As examples of how creative an introduction can be, here are the opening lines from a geography paper and a paper on optics, both of which use narrative technique to arouse our interest.
Note how the first excerpt uses an "I" narrator comfortably while the second excerpt does not use "I" even though the writer is clearly reflective about the subject matter. Most papers have outright thesis statements or objectives.
Another important principle in technical writing is that the introduction should be problem-focused, giving the reader enough background so that the paper’s importance and relationship to key ideas are clear.
A rule of thumb about the introduction’s length: about 5-10% of the entire paper.
From the flat state of Indiana, here are two pages on how to write sound thesis statements: "How to Write a Thesis Statement" article from Indiana University, Bloomington "Tips and Examples for Writing a Thesis Statement" article from Purdue's Online Writing Lab (OWL) Never simply label the middle bulk of the paper as "Body" and then lump a bunch of information into one big section.
Instead, organize the body of your paper into sections by using an overarching principle that supports your thesis, even if that simply means presenting four different methods for solving some problem one method at a time.
The first excerpt is from a paper on the generic nature of America’s highway exit ramp services; the second is from a paper on shape constancy. Our eyes often receive pictures of the world that are contrary to physical reality. Normally you will not devote a separate section of the paper to this; in fact, often the thesis or objective is conveniently located either right at the beginning or right at the end of the Introduction.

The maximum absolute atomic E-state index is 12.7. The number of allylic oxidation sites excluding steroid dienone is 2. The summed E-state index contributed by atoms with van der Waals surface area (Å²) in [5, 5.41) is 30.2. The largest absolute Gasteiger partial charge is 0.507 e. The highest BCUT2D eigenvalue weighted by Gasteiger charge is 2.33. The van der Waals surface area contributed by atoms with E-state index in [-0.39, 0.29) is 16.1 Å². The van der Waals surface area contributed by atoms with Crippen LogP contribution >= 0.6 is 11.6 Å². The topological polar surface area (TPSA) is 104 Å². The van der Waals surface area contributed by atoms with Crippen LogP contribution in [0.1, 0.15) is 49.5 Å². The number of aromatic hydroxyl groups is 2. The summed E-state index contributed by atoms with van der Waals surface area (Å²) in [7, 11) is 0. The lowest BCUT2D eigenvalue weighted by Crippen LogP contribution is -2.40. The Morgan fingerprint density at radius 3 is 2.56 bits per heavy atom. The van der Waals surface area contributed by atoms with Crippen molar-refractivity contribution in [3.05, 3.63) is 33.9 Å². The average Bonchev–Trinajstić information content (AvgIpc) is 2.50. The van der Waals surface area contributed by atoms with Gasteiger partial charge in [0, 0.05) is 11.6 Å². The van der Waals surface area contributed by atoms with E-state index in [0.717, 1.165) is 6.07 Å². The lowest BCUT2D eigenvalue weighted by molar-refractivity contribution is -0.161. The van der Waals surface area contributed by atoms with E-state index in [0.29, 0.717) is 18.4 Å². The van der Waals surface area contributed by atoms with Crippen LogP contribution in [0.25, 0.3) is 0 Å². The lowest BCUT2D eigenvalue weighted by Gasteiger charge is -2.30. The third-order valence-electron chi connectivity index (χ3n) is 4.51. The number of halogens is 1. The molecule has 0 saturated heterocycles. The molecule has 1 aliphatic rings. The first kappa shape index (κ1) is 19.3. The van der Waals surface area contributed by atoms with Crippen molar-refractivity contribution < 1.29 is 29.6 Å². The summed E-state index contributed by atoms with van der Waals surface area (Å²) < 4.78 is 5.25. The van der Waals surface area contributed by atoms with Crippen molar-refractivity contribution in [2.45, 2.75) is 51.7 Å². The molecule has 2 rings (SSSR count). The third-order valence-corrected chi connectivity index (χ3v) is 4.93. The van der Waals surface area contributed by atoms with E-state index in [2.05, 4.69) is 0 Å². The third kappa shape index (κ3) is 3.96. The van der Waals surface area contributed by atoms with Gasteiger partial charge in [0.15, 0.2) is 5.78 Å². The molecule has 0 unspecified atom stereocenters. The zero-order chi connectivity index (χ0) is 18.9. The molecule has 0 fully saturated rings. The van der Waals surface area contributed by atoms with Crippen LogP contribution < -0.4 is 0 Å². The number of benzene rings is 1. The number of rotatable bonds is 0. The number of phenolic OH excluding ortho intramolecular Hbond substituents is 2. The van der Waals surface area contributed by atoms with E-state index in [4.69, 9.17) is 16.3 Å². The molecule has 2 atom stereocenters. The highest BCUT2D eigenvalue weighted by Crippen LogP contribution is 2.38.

The observation struck me slowly, a growing sense of déjà vu. A pencil in a glass of water miraculously bends; railroad tracks converge in the distance. A good thesis statement fits only the paper in which it appears. ." Instead, concretely announce the most important elements of your topic and suggest your fundamental approach—even point us toward the paper’s conclusion if you can.
I was driving the endless miles of Interstate 70 crossing Kansas when I began to notice that the exits all looked the same. Thesis statements usually forecast the paper’s content, present the paper’s fundamental hypothesis, or even suggest that the paper is an argument for a particular way of thinking about a topic. Here are two carefully focused and thoughtfully worded thesis statements, both of which appeared at the ends of introductory paragraphs: This paper reviews the problem of Pennsylvania’s dwindling landfill space, evaluates the success of recycling as a solution to this problem, and challenges the assumption that Pennsylvania will run out of landfill space by the year 2020.
Avoid the purely mechanical act of writing statements like "The first topic covered in this paper is x. As this paper will show, the fundamental problem behind the Arab-Israeli conflict is the lack of a workable solution to the third stage of partition, which greatly hinders the current negotiations for peace.